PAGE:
The Lost Family by Jenna Blum #TheLostFamilySupperClub

bookLostFam

I am honored to have been invited to the Lost Family Virtual Supper Club hosted at the Book Club Cookbook site.

This is the first time I have participated with a virtual supper party and I’m thrilled to see some other food bloggers I know on the guest list.   Jenna Blum is a new author for me and I can say, after diving into this page-turner, I am now hungry for the menus included as well as Blum’s other publications.

Jenna describes her book this way: “The Lost Family is a novel about a German-Jewish Auschwitz survivor named Peter Rashkin, who emigrates to New York, starts a restaurant, and falls in love—only to find his new American family haunted by the wife and daughters he lost during the war.

The story starts in the 1960’s and spans roughly 30 years. It’s about love, loss, understanding and forgiveness.  Peter Rashkin, the handsome owner and chef at Masha’s restaurant is the star of the story.  He is a man haunted by his past, torn between the ghosts of his old family and his new family.  While the other story lines focus more on June and Elspeth’s point of view Peter is indeed the main character. There is wonderful imagery in this novel, you feel like you are sitting in on the conversations.

There are so many passages that feature food, drink and menus that I can’t list them all. Well, I could but then I may not post prior to this fabulous book being released on June 5, 2018 – so let me just say there is plenty of culinary inspiration.

A cold gin martini with a few Queen olives will start me off here.  No recipe needed.

martini

I loved this particular passage:

In every time of trouble in his life, large or small, Peter had gravitated to the kitchen. During his childhood, in flight from his father’s bullying or his mother’s disdain, Peter had sought the large square room in the back of the house where Hilde let him stir soup, roll dough and – most excitingly, and provided he held the knife just as she showed him – chop vegetables. During his teens Peter’s sole act of rebellion had been to apply for a job as Adlon commis instead of clerking in the family law firm.”

“Food is essentially the same. Julienning carrots or chiffonading basil was the same in Skokie or Berlin. A rutabaga was a rutabaga. Vegetables, meat and technique had no language. The kitchen, any kitchen, was Peter’s home.” (pp. 134-135)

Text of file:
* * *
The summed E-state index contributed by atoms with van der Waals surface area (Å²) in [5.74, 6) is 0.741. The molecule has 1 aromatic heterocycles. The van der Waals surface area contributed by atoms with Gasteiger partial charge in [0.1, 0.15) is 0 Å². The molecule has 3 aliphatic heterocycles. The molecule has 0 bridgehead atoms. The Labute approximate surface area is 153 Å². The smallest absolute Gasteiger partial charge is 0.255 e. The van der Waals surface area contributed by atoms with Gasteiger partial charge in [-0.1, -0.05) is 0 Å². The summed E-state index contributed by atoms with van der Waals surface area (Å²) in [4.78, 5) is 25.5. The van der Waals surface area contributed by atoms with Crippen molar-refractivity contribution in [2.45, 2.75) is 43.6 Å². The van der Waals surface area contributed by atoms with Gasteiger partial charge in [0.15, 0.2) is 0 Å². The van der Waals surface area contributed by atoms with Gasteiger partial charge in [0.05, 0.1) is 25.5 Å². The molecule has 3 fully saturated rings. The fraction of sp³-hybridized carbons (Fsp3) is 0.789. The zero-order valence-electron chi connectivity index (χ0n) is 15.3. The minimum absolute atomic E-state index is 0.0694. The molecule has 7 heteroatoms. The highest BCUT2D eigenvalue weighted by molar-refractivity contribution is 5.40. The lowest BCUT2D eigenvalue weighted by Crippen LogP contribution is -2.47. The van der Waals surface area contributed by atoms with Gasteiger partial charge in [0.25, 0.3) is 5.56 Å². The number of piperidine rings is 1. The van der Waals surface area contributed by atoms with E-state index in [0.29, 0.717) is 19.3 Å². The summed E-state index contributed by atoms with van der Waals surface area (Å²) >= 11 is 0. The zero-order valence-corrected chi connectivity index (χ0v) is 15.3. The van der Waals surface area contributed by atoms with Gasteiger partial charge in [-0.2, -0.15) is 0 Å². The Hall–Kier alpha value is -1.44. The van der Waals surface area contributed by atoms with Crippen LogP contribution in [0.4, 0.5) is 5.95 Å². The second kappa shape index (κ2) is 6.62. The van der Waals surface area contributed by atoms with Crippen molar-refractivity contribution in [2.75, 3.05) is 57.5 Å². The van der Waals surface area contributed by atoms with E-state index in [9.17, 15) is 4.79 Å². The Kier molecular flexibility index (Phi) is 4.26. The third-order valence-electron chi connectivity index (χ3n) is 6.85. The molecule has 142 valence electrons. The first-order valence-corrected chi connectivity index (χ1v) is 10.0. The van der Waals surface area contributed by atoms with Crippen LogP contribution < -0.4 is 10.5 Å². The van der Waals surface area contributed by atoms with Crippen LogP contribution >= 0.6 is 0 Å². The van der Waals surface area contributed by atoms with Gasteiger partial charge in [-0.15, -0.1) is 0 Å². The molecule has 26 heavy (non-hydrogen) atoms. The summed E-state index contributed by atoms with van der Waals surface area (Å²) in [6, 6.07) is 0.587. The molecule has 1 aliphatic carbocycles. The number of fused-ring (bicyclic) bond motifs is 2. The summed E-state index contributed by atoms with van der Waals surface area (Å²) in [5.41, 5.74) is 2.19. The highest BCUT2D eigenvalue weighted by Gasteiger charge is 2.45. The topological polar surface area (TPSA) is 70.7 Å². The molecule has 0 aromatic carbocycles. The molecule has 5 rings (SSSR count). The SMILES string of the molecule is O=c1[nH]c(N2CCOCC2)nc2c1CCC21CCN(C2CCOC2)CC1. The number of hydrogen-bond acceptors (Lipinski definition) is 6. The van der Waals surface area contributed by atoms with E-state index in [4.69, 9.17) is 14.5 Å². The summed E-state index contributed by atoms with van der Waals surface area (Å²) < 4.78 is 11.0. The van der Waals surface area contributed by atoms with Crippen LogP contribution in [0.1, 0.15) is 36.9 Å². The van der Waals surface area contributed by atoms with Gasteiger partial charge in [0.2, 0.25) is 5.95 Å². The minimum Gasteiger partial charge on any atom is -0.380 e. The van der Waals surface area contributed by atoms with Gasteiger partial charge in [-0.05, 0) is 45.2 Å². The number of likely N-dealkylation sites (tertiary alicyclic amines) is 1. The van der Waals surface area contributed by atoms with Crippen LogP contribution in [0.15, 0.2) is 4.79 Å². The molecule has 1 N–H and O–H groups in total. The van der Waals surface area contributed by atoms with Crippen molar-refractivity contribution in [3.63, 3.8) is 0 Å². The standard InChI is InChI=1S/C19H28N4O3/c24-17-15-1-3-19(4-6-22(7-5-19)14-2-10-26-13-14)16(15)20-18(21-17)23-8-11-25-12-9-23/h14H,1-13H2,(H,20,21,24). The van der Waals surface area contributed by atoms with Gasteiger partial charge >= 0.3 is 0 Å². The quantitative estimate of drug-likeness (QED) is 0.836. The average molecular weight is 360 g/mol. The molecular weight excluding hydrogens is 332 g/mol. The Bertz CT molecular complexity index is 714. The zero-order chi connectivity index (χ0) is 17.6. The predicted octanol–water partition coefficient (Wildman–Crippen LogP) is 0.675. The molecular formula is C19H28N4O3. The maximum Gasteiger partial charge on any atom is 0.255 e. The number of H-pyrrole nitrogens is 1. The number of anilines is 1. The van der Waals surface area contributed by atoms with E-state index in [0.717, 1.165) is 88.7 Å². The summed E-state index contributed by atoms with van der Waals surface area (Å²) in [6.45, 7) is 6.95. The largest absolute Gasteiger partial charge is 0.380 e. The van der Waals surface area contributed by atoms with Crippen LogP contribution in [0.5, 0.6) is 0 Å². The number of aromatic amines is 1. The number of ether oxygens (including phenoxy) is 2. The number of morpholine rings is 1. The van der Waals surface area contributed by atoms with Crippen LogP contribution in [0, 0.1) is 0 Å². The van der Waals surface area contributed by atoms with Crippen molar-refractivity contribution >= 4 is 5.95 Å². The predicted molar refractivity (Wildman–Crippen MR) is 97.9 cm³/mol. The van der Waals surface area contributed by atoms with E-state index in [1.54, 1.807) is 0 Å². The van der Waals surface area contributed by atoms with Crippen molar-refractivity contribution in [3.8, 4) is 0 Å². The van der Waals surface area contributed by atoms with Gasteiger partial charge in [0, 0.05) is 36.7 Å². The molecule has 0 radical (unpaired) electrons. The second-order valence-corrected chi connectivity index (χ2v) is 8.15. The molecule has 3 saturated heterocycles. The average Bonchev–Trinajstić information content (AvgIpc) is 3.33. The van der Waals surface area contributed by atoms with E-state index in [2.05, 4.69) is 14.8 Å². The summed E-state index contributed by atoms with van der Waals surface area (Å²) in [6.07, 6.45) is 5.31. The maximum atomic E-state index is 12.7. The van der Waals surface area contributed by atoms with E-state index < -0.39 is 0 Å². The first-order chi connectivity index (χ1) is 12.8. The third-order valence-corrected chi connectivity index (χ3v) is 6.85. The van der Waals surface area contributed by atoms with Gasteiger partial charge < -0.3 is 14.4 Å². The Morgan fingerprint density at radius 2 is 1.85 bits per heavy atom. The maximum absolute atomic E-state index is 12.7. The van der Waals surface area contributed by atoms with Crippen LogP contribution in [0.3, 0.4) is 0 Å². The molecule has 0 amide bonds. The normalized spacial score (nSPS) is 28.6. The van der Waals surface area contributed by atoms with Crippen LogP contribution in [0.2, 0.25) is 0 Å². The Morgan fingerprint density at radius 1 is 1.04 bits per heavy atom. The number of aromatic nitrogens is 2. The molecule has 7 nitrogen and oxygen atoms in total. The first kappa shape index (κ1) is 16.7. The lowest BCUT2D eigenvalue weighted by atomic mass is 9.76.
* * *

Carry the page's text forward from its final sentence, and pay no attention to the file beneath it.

I thought about Peter as he chopped vegetables and herbs, as rolled dough to make bread, losing himself in the kitchen environment.  Relaxing and creating.  Personally I find making bread therapeutic.  I love the process of making bread, the slow kneading of the dough and creation of something  everyone loves to see gracing the table. Hot, fresh bread. Yes.

bubble bread 011

Herbed Bubble Bread

3 – 3 ½ c flour
2 T sugar
1.5 t salt
1.25 oz yeast (1 pkg)
1 ¼ c milk
2 T vegetable oil
1 egg
1/4 c melted butter or margarine
2 T Parmesan
1 T sesame seeds
1 teaspoon each of garlic salt, paprika, parsley, rosemary &  thyme

Lightly grease a 2 quart deep round casserole. In a large bowl combine 1 cup flour, sugar, salt and yeast.

In small saucepan heat milk and vegetable oil until very warm (120 -130 F).  Add egg and warm liquid to flour mixture. With electric mixer beat 3 minutes at medium speed.

With wooden spoon, stir in remaining flour to make a soft dough.  Turn dough out onto lightly floured board. Knead until smooth and elastic, about 1-2 minutes.

Place dough in warm greased bowl, turning to grease top. Cover; let rise in warm place, free from draft, until doubled in bulk, 45 minutes.

Punch down dough. Pinch off walnut-size balls of dough and dip in melted butter. Place in prepared casserole forming one layer.  Combine cheese, seeds, garlic salt, paprika, and herbs. Sprinkle half over layer of bubbles.

bubbread1

Make a second layer of buttered bubbles; pour remaining butter over bubbles, sprinkle with remaining seasoning mixture.  Cover and let rise in warm place, free from draft, until the “bubbles” almost reach top of casserole, 30 – 45 minutes.

Just before rising time is up, preheat oven to 400 F. Bake 25-30 minutes. Cool in pan 10 minutes; loosen from pan with spatula and remove. Serve warm.

A labor of love

This book will be released on June 5, 2018. Many thanks for this advanced reader’s copy!  Please check out what others have brought to the party.

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More Info Here!
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I am sharing this with Beth Fish’s Weekend Cooking Series and Heather for the June Foodies Read.

WeekendCooking   2018FoodieRead

*Disclosure: I  received an advance reading copy of The Lost Family by Jenna Blum, the Book Club Cookbook and Harper Collins so I was able to participate with the  #TheLostFamilySupperClub party.

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